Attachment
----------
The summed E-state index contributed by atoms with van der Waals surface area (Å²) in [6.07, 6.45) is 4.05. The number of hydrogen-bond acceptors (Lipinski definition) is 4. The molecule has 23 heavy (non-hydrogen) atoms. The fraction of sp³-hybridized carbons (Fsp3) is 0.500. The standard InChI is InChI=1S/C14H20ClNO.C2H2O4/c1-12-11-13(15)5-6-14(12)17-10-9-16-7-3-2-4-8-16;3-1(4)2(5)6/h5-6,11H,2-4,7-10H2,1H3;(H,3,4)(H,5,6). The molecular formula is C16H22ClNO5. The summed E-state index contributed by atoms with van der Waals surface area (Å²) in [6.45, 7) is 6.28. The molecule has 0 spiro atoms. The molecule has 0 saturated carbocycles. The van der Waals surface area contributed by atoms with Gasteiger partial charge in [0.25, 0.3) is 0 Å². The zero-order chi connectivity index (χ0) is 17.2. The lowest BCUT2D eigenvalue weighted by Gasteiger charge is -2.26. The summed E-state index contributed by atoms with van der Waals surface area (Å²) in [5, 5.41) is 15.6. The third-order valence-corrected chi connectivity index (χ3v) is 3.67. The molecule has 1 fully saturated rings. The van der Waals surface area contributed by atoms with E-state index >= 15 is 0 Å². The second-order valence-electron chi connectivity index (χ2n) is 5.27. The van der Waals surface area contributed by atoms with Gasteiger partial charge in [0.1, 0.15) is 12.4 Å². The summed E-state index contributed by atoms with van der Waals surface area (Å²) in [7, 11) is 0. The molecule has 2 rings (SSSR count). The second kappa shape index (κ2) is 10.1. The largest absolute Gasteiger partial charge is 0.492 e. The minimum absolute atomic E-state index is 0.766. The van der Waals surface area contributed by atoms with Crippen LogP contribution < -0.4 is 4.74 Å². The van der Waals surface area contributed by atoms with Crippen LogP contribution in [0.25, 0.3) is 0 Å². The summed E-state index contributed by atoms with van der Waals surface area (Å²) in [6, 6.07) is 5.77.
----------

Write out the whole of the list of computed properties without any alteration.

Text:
The summed E-state index contributed by atoms with van der Waals surface area (Å²) in [6.07, 6.45) is 4.05. The number of hydrogen-bond acceptors (Lipinski definition) is 4. The molecule has 23 heavy (non-hydrogen) atoms. The fraction of sp³-hybridized carbons (Fsp3) is 0.500. The standard InChI is InChI=1S/C14H20ClNO.C2H2O4/c1-12-11-13(15)5-6-14(12)17-10-9-16-7-3-2-4-8-16;3-1(4)2(5)6/h5-6,11H,2-4,7-10H2,1H3;(H,3,4)(H,5,6). The molecular formula is C16H22ClNO5. The summed E-state index contributed by atoms with van der Waals surface area (Å²) in [6.45, 7) is 6.28. The molecule has 0 spiro atoms. The molecule has 0 saturated carbocycles. The van der Waals surface area contributed by atoms with Gasteiger partial charge in [0.25, 0.3) is 0 Å². The zero-order chi connectivity index (χ0) is 17.2. The lowest BCUT2D eigenvalue weighted by Gasteiger charge is -2.26. The summed E-state index contributed by atoms with van der Waals surface area (Å²) in [5, 5.41) is 15.6. The third-order valence-corrected chi connectivity index (χ3v) is 3.67. The molecule has 1 fully saturated rings. The van der Waals surface area contributed by atoms with E-state index >= 15 is 0 Å². The second-order valence-electron chi connectivity index (χ2n) is 5.27. The van der Waals surface area contributed by atoms with Gasteiger partial charge in [0.1, 0.15) is 12.4 Å². The summed E-state index contributed by atoms with van der Waals surface area (Å²) in [7, 11) is 0. The molecule has 2 rings (SSSR count). The second kappa shape index (κ2) is 10.1. The largest absolute Gasteiger partial charge is 0.492 e. The minimum absolute atomic E-state index is 0.766. The van der Waals surface area contributed by atoms with Crippen LogP contribution < -0.4 is 4.74 Å². The van der Waals surface area contributed by atoms with Crippen LogP contribution in [0.25, 0.3) is 0 Å². The summed E-state index contributed by atoms with van der Waals surface area (Å²) in [6, 6.07) is 5.77.